Business would soon send P. H. Loud on possibly two different long voyages across the Atlantic. His passport application dated April 14, 1860, not only revealed that his uncle, Robert A. Lewis, vouched for his citizenship, it also gives a physical description of him. He was 35 years old, 5’ 11 ¾” tall, had grey eyes, brown hair and a dark complexion. Philo must have had many adventures and definitely traveled widely between this time and April of 1861 when he returned to New York harbor. Much had happened in the interim; not two weeks after his passport application had been completed, his father had been killed by an accidental discharge of his own pistol. War clouds had also been gathering during his travels. Within days of his arrival in New York, Fort Sumter was attacked. The time for talk and saber rattling was over… it was time to choose sides.

Brother against Brother

Whether it was from his time spent as a youth with his mother’s family, the years he spent conducting business and living amongst his wife’s relatives or his vast real estate holdings in Georgia, it is clear that unlike his stepmother, and step siblings, his loyalties were firmly with the south. At the outbreak of hostilities, he immediately left New York for Georgia where he would enlist in the Confederate Army.

His unit was transported to Richmond, Va. for training and soon his company was combined with others and became Company H, of the 10th Georgia Volunteer Infantry Regiment. He became the Captain of his company and served honorably through the Peninsula Campaign, the battle of Crampton’s Gap, Antietam where he was wounded and Fredericksburg. Near the end of 1862, he would be promoted to the rank of Major. By the spring of 1863, he had contracted a disease called “Endocarditis,” which would hospitalize him and eventually lead to his retirement from the service.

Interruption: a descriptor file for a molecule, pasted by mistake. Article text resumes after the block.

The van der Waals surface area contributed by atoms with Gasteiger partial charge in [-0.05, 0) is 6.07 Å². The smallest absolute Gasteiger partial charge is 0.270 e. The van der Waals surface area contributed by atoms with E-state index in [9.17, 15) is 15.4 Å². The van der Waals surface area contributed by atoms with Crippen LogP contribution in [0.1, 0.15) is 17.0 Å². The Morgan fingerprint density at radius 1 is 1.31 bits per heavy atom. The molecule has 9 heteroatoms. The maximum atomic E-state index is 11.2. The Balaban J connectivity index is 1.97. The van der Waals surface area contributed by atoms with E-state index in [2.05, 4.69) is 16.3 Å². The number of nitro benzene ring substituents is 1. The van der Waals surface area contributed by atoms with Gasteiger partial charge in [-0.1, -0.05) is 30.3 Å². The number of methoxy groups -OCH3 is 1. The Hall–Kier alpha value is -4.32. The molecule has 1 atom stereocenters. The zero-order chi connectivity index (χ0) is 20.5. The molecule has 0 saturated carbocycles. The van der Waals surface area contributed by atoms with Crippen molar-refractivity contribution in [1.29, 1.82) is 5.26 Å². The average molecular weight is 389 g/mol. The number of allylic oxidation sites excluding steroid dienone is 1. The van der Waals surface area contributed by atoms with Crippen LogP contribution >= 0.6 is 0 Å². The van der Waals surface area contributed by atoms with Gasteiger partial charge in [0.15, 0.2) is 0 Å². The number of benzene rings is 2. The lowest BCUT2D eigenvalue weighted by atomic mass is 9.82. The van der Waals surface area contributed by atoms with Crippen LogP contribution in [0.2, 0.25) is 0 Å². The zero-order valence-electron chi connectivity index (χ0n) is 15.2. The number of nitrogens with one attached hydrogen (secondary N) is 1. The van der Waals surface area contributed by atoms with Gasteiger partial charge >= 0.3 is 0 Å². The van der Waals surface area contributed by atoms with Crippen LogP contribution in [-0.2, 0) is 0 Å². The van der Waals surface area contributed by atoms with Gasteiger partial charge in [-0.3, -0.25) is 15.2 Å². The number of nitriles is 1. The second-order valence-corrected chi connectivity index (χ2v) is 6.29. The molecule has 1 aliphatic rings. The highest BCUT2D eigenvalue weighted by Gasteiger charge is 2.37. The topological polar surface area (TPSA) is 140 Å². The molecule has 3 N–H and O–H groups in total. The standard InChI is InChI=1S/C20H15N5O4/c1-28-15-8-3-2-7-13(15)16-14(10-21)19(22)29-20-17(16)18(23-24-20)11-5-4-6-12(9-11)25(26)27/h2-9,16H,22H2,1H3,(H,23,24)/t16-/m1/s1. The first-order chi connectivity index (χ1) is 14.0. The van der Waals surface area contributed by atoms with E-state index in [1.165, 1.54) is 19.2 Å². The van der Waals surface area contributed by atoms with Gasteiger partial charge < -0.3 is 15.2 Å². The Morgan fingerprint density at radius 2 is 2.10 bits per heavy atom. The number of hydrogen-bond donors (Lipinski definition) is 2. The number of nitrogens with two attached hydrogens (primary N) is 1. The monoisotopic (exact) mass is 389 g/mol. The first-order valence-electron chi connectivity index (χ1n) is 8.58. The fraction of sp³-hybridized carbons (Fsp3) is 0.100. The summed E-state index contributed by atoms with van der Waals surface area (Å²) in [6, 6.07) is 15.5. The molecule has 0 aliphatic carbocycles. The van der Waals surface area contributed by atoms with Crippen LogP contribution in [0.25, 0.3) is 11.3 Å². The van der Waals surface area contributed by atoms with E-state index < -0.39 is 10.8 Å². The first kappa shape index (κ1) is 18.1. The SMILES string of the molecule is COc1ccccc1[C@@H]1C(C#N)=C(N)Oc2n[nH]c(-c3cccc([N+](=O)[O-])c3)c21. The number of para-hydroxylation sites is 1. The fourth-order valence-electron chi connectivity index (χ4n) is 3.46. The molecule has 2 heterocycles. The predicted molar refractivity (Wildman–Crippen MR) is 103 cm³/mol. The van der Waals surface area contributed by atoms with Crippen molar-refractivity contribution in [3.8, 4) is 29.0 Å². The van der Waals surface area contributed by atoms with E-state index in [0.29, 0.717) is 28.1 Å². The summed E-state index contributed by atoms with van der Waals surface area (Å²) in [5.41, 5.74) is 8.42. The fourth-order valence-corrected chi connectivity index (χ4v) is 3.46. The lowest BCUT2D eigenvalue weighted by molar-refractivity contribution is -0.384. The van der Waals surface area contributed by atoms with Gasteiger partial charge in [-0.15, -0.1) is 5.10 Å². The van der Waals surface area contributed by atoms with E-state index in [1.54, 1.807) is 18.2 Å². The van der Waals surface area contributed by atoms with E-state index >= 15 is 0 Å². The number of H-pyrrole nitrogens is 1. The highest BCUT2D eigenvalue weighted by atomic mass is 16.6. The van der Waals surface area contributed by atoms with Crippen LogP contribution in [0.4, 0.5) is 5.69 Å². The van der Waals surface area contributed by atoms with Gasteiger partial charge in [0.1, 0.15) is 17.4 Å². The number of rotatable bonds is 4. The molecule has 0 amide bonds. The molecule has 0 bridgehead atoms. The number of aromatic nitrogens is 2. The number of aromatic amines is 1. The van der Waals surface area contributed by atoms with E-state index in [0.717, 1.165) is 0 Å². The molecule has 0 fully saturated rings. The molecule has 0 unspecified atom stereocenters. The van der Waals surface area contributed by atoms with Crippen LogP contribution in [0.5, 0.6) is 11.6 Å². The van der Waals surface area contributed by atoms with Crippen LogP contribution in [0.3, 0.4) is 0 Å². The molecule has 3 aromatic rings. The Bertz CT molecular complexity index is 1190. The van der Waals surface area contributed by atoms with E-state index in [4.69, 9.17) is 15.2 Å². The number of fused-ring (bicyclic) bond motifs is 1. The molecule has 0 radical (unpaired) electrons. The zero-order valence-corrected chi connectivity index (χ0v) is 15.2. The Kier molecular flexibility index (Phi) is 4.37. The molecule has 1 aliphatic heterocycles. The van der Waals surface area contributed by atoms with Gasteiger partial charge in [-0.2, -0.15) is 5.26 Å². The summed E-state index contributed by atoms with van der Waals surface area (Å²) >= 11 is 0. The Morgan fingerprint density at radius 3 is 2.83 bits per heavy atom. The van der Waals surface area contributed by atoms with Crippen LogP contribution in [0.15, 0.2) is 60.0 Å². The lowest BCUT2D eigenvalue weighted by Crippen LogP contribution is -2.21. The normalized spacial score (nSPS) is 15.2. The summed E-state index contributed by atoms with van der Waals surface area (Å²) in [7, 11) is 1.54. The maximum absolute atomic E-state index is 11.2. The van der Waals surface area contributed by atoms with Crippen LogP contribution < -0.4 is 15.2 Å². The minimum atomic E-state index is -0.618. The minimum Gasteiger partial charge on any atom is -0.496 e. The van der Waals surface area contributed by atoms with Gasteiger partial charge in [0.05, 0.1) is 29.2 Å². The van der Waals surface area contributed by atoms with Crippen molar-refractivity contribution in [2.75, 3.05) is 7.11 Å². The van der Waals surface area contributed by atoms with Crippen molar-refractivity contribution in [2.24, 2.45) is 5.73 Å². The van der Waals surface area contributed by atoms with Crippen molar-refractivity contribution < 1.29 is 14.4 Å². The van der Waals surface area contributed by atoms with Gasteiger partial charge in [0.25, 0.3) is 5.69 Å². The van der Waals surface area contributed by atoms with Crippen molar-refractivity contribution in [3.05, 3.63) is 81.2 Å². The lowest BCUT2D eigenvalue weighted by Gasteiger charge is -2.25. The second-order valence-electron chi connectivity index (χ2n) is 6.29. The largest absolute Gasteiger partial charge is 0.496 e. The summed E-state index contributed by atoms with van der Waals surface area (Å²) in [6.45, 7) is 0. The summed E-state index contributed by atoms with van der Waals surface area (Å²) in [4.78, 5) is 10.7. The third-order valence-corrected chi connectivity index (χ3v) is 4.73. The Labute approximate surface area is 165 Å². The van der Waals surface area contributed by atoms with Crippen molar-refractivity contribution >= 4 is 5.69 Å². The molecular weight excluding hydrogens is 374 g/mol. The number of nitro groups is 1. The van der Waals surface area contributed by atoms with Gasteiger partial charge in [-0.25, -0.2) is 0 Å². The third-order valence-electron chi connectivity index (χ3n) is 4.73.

Trying to hold on

Business was never far from his mind and before the war was over, he had resumed his career as a commission merchant. When the Civil War ended, the south was in ruins and it is evident that P. H. Loud did all that he could to support his family. During the mid to later 1860’s he would join with several businesses in Macon, Ga. buying and selling all kinds of dry goods as well as produce and cotton. He also obtained the rights in Georgia to sell a new kind of concrete building block and by the end of the decade; he even tried his hand as a practitioner of “Animal Magnetism.”